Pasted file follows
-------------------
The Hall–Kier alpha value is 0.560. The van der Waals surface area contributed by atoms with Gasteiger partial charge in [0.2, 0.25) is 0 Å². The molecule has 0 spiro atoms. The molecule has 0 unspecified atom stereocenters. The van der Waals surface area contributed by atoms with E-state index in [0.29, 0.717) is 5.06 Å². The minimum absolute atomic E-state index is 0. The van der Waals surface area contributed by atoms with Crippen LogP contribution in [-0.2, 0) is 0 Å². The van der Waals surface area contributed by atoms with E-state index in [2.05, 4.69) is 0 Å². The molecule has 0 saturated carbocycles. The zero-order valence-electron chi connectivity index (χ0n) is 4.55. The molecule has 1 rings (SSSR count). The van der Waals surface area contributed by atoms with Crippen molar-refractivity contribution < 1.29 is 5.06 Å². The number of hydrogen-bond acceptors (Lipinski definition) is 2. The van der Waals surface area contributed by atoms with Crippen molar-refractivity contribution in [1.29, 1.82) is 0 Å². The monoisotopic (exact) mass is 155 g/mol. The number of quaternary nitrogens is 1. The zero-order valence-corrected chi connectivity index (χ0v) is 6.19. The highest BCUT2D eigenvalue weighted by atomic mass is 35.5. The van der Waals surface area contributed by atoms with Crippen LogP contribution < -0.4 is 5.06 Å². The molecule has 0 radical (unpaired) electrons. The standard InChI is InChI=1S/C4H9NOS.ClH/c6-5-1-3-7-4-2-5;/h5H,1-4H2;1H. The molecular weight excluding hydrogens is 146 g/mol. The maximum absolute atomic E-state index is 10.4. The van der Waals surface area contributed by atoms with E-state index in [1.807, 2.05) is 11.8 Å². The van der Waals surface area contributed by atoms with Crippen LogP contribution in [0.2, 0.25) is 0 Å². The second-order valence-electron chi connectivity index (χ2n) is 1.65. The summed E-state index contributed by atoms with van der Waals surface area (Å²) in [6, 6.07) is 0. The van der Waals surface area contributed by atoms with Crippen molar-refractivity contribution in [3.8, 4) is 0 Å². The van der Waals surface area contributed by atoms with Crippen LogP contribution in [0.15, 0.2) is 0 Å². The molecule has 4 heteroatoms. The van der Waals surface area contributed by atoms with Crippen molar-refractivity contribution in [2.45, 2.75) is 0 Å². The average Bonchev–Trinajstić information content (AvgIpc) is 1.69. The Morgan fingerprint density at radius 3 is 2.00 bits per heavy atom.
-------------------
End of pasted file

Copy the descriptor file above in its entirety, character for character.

The Hall–Kier alpha value is 0.560. The van der Waals surface area contributed by atoms with Gasteiger partial charge in [0.2, 0.25) is 0 Å². The molecule has 0 spiro atoms. The molecule has 0 unspecified atom stereocenters. The van der Waals surface area contributed by atoms with E-state index in [0.29, 0.717) is 5.06 Å². The minimum absolute atomic E-state index is 0. The van der Waals surface area contributed by atoms with Crippen LogP contribution in [-0.2, 0) is 0 Å². The van der Waals surface area contributed by atoms with E-state index in [2.05, 4.69) is 0 Å². The molecule has 0 saturated carbocycles. The zero-order valence-electron chi connectivity index (χ0n) is 4.55. The molecule has 1 rings (SSSR count). The van der Waals surface area contributed by atoms with Crippen molar-refractivity contribution < 1.29 is 5.06 Å². The number of hydrogen-bond acceptors (Lipinski definition) is 2. The van der Waals surface area contributed by atoms with Crippen molar-refractivity contribution in [1.29, 1.82) is 0 Å². The monoisotopic (exact) mass is 155 g/mol. The number of quaternary nitrogens is 1. The zero-order valence-corrected chi connectivity index (χ0v) is 6.19. The highest BCUT2D eigenvalue weighted by atomic mass is 35.5. The van der Waals surface area contributed by atoms with Crippen LogP contribution < -0.4 is 5.06 Å². The molecule has 0 radical (unpaired) electrons. The standard InChI is InChI=1S/C4H9NOS.ClH/c6-5-1-3-7-4-2-5;/h5H,1-4H2;1H. The molecular weight excluding hydrogens is 146 g/mol. The maximum absolute atomic E-state index is 10.4. The van der Waals surface area contributed by atoms with E-state index in [1.807, 2.05) is 11.8 Å². The van der Waals surface area contributed by atoms with Crippen LogP contribution in [0.2, 0.25) is 0 Å². The second-order valence-electron chi connectivity index (χ2n) is 1.65. The summed E-state index contributed by atoms with van der Waals surface area (Å²) in [6, 6.07) is 0. The van der Waals surface area contributed by atoms with Crippen molar-refractivity contribution in [3.8, 4) is 0 Å². The van der Waals surface area contributed by atoms with Crippen LogP contribution in [0.15, 0.2) is 0 Å². The molecule has 4 heteroatoms. The van der Waals surface area contributed by atoms with Crippen molar-refractivity contribution in [2.45, 2.75) is 0 Å². The average Bonchev–Trinajstić information content (AvgIpc) is 1.69. The Morgan fingerprint density at radius 3 is 2.00 bits per heavy atom.